Great news today for lovers of classic, old-school film: Turner Classic Movies (TCM), the only TV network that still might show a few Universal Monster movies each Halloween, is launching its own streaming service this fall in partnership with The Criterion Collection. The new service, dubbed FilmStruck, will feature hundreds of independent and Hollywood films both new and old, including the likes of Mad Max, Blood Simple and Akira Kurosawa’s Seven Samurai.
Of great significance here is the fact that FilmStuck will now be the exclusive streaming home for Criterion Collection films, which had previously been part of Hulu. It’s a pretty big blow in the Streaming Wars for Hulu to take, as they leaned fairly heavily on their Criterion Collection titles in competing against Netflix, film-wise. According to the New York Times, Criterion will operate its own channel on the service, which will be advertising free.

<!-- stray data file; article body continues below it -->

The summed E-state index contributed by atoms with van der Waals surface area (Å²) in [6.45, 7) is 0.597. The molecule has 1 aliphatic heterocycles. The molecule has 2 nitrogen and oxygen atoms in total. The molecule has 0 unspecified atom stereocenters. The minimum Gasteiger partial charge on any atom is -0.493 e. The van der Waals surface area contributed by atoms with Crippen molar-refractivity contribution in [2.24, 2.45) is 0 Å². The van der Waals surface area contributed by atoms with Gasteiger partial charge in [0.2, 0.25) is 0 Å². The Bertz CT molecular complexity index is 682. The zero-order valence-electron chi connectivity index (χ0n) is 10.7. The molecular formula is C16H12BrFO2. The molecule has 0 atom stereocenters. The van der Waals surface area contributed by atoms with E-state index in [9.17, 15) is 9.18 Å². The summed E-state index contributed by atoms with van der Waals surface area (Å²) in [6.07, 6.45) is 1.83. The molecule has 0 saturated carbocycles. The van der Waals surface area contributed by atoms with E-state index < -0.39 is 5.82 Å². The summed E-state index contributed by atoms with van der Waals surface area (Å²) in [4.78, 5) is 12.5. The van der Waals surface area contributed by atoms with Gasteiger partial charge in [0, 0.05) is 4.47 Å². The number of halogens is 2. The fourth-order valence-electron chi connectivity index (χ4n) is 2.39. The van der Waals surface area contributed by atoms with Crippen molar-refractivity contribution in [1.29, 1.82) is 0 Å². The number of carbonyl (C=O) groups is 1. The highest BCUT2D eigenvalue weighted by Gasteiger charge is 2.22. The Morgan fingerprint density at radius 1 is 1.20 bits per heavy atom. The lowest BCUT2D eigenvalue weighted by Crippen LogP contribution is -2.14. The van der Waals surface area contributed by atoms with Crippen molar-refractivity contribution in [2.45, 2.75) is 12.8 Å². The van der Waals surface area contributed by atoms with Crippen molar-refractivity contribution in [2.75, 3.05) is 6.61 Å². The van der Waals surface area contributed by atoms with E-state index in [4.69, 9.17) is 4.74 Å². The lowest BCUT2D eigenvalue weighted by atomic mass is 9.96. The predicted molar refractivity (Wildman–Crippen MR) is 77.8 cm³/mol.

The obvious question is how much TCM plans to charge for their service, and what the total size of the library will be. Do they see the service as catering to a niche market in hardcore film geeks, similar to a horror-only streaming service such as Shudder, or do they think that old, black & white films will manage a mass appeal? It’s hard to say exactly what kind of drawing power there is in Casablanca for the masses, but film lovers will likely be thrilled.
“FilmStruck is a terrific example of our strategy to meet consumer demand for great content across all screens,” John Martin, chief executive of Turner, said in a statement. “It’s tailor-made for the die-hard movie enthusiast that crave a deep, intimate experience with independent, foreign, and art house films. And it takes advantage of TCM’s powerful curation capabilities as well as its proven track record of building a long-term relationship with passionate film fans.”
FilmStruck is meant to launch in the fall.